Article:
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Topic: A nice math puzzle 


I came across this puzzle in a recent issue of The Actuarial Review (a newsletter for casualty actuaries). This newsletter has published quite a number of good math puzzles, and some math related magic tricks, over the years. This puzzle isn't a magic trick as such, but I think the method might be useful in an effect, somewhere, somehow. Here's a link to the puzzle: http://www.casact.org/newsletter/index.cfm?fa=viewart&id=3492 I don't want to spoil your fun right away, so I'll post the solution later ... although web savvy people should be able to find it on their own, without too much difficulty. 


Small question. Are any of the people allowed to change the position of the cards behind the curtains they looked at? N 


No. That would be a different puzzle, which might be worth exploring in its own right. But it's not allowed in this one.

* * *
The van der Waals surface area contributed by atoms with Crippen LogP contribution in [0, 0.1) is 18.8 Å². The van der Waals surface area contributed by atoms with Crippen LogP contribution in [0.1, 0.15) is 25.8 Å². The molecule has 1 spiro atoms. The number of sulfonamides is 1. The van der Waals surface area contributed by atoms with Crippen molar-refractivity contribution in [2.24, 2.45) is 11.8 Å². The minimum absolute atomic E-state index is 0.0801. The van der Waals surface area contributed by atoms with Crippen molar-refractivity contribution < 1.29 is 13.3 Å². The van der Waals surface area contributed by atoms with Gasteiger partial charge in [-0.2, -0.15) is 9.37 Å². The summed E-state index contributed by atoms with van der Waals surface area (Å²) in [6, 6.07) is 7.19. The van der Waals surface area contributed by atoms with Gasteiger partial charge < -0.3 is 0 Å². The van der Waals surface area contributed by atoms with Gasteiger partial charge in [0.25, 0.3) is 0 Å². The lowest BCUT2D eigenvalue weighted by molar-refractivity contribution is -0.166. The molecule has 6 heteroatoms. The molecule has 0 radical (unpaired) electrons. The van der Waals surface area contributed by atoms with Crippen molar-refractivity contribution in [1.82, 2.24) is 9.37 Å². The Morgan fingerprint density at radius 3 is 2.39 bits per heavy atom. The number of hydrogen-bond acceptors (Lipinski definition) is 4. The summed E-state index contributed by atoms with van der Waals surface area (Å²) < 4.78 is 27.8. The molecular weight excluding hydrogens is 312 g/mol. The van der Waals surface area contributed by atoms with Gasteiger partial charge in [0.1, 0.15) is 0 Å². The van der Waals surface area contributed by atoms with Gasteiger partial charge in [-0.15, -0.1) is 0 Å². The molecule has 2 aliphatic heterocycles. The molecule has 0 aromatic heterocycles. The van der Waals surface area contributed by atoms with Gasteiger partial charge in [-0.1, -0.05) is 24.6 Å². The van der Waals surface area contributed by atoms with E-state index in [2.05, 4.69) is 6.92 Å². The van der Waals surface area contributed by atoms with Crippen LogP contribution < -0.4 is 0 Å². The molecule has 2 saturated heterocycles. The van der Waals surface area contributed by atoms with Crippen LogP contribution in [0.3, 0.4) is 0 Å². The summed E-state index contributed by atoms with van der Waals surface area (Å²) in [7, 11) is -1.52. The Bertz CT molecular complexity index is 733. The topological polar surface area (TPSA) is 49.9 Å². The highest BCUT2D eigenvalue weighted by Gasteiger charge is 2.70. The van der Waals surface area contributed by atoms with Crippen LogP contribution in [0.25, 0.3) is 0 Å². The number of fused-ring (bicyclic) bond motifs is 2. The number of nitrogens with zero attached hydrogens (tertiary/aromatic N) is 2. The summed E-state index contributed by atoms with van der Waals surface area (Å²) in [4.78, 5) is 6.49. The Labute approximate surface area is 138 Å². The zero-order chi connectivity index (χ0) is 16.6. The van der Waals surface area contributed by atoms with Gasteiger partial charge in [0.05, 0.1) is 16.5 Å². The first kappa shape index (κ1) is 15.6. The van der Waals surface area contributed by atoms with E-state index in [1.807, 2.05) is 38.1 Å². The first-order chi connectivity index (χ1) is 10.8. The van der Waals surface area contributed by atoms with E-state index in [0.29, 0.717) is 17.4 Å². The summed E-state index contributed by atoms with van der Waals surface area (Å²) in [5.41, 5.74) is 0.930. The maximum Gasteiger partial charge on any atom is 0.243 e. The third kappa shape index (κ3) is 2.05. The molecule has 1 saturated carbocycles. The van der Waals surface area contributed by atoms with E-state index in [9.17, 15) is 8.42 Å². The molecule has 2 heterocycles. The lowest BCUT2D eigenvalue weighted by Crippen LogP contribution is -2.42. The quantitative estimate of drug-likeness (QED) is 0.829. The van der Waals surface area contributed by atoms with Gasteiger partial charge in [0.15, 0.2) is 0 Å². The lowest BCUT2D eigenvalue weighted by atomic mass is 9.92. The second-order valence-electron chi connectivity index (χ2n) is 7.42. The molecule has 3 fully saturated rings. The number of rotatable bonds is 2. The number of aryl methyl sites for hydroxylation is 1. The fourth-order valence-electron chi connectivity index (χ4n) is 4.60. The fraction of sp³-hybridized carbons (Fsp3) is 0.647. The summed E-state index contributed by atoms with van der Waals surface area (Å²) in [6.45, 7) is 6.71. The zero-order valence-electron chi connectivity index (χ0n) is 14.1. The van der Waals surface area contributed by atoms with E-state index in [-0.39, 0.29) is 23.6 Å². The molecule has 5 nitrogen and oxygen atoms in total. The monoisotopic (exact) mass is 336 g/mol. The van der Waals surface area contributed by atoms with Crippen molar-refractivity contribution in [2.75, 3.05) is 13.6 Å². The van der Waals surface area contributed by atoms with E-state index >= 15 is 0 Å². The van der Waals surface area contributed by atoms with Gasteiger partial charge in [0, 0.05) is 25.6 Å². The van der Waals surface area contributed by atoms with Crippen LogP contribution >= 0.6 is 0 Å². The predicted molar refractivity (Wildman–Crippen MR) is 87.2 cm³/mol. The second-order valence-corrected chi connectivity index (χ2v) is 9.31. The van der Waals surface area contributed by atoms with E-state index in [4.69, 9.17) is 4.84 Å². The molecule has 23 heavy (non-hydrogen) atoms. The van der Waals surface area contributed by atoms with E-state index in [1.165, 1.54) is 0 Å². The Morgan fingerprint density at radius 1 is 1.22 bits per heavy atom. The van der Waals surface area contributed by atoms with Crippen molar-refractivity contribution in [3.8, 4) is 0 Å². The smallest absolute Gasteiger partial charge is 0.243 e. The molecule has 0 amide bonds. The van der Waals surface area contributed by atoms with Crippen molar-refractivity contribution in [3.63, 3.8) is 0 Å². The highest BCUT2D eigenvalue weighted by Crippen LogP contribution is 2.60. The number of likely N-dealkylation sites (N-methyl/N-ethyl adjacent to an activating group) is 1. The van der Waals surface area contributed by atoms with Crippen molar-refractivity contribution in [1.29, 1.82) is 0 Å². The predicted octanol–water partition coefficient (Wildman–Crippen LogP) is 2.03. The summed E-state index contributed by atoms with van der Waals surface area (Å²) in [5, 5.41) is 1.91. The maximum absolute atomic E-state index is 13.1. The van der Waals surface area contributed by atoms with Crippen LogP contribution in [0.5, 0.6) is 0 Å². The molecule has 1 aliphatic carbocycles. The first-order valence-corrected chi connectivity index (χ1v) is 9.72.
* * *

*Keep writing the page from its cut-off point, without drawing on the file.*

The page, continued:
Great puzzle, balducci! At first thought, a solution didn't seem possible.... 


Right, okay, so I tried and tried and gave up and found the solution (you are correct, the web savvy should be able to find the answer in 10 seconds since it took me 20). That was painful, I had to work through it before I saw what was happening and I'm still a bit... irritated, lol. Carlos 


Try also looking here: http://www.rad.com/Article/0,6583,25604,00.html 


I managed to reach a probability of 5/12 which is 41.6666666% I assume it to be the maximum. or anybody has a better solution? 


The puzzle actually originates from a question in theoretical computer science. It was first stated by Peter Bro Miltersen and published in the paper "The Cell Probe Complexity of Succinct Data Structures" by Anna Gál and Peter Bro Miltersen. ([url]www.daimi.au.dk/~bromille/Papers/succinct.pdf[/url]). The solution to the puzzle was found by Sven Skyum.